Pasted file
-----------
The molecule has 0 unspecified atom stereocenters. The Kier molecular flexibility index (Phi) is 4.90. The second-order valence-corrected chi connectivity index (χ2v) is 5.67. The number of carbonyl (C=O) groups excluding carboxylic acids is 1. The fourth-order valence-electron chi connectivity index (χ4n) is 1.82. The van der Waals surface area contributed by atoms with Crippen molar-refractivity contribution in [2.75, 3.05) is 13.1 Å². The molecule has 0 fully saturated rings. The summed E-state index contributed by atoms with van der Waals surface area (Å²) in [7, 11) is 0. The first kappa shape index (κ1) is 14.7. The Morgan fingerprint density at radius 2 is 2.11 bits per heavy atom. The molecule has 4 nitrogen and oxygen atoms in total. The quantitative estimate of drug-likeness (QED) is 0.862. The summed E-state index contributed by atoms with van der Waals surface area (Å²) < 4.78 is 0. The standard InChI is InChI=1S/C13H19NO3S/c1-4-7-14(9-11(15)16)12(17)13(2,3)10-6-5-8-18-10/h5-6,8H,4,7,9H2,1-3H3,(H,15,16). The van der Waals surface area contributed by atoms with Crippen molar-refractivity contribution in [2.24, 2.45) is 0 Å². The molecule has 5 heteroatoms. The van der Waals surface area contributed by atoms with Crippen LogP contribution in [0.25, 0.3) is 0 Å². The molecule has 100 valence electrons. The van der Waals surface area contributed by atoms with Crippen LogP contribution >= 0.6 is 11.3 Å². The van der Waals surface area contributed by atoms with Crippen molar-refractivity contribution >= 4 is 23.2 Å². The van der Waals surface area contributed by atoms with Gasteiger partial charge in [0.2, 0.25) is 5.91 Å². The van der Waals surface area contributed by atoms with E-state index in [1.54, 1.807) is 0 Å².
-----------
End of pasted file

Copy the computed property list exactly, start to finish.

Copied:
The molecule has 0 unspecified atom stereocenters. The Kier molecular flexibility index (Phi) is 4.90. The second-order valence-corrected chi connectivity index (χ2v) is 5.67. The number of carbonyl (C=O) groups excluding carboxylic acids is 1. The fourth-order valence-electron chi connectivity index (χ4n) is 1.82. The van der Waals surface area contributed by atoms with Crippen molar-refractivity contribution in [2.75, 3.05) is 13.1 Å². The molecule has 0 fully saturated rings. The summed E-state index contributed by atoms with van der Waals surface area (Å²) in [7, 11) is 0. The first kappa shape index (κ1) is 14.7. The Morgan fingerprint density at radius 2 is 2.11 bits per heavy atom. The molecule has 4 nitrogen and oxygen atoms in total. The quantitative estimate of drug-likeness (QED) is 0.862. The summed E-state index contributed by atoms with van der Waals surface area (Å²) < 4.78 is 0. The standard InChI is InChI=1S/C13H19NO3S/c1-4-7-14(9-11(15)16)12(17)13(2,3)10-6-5-8-18-10/h5-6,8H,4,7,9H2,1-3H3,(H,15,16). The van der Waals surface area contributed by atoms with Crippen molar-refractivity contribution in [2.24, 2.45) is 0 Å². The molecule has 5 heteroatoms. The van der Waals surface area contributed by atoms with Crippen LogP contribution in [0.25, 0.3) is 0 Å². The molecule has 100 valence electrons. The van der Waals surface area contributed by atoms with Crippen LogP contribution >= 0.6 is 11.3 Å². The van der Waals surface area contributed by atoms with Crippen molar-refractivity contribution >= 4 is 23.2 Å². The van der Waals surface area contributed by atoms with Gasteiger partial charge in [0.2, 0.25) is 5.91 Å². The van der Waals surface area contributed by atoms with E-state index in [1.54, 1.807) is 0 Å².